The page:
Highlands & Islands

Mortgages 'not available' on crofts

Credit crisis headline and coins
Image caption The recession is one of the factors behind the problem, the CNPA says

Banks would refuse borrowing on properties under crofting tenure, the Cairngorms National Park Authority (CNPA) has said.

The park authority said the issue came to light in discussions with the Council of Mortgage Lenders.

CNPA said the recession and banking crisis had led to changes in borrowing that made it harder for crofters to get a mortgage.

It said it would work with government and lenders on resolving the matter.

A croft is a small area of agricultural land held in tenancy and traditionally handed down through generations of the same family.

A Section 75 agreement legally binds any properties on, or built on, crofts to the land to encourage continued working of the croft.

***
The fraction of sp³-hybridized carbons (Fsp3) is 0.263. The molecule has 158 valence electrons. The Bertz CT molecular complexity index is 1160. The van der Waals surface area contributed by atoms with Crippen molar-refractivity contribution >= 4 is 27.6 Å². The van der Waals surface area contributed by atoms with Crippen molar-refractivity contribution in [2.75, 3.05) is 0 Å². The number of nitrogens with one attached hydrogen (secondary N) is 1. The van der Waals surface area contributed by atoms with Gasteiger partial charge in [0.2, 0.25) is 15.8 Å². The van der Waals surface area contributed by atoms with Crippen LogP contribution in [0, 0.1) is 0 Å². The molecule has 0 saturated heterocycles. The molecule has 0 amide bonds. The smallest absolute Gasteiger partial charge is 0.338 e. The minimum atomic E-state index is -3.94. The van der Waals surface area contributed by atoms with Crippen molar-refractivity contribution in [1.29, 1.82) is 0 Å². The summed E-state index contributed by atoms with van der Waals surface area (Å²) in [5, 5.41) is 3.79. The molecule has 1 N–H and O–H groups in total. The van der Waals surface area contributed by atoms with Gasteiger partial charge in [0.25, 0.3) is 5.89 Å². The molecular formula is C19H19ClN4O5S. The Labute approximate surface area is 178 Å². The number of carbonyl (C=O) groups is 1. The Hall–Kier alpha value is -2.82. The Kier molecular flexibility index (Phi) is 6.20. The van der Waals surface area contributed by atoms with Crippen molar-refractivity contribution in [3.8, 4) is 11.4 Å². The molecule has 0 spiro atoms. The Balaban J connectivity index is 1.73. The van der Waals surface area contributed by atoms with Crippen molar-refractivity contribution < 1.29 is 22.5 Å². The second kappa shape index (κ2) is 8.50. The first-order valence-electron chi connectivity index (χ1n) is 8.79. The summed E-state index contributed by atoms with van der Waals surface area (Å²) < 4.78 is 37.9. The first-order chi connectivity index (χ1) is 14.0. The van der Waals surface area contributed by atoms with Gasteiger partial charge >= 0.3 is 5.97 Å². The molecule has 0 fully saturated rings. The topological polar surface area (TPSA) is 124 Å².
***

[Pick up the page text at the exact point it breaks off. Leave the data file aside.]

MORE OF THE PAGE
It prevents the houses being sold separately as holiday, or second home.

The latest meeting of the Cairngorms' planning committee has voted 13-6 in favour of removing the legal requirement for a crofting couple in Newtonmore so they can get a mortgage.

Convener Duncan Bryden said their case was exceptional and was in exchange for a personal undertaking from the couple that they would not sell the property separate from the croft.

'Wider interests'

Mr Bryden said: "Mortgages are much less available, lenders are more risk averse and there is a much greater onus on the borrower to ensure funds are secure before embarking on a project."

He added: "There is an ongoing need to support essential houses in the countryside, outside villages, while safeguarding the wider interests of the park and the local community."

Don McKee, CNPA's head of planning, said a way around the wider issue of mortgages on croft houses had to be found.

He said: "The lender's main concern is that they should have the ability to sell a property on the open market if there is a default on payments.

"The Section 75 at the moment does not allow for this and we have suggested to lenders the implementation of a 'cascade' mechanism which would allow the property to be sold to steadily widening categories of people until it could be sold on the open market at 20 weeks if no purchaser had been found."

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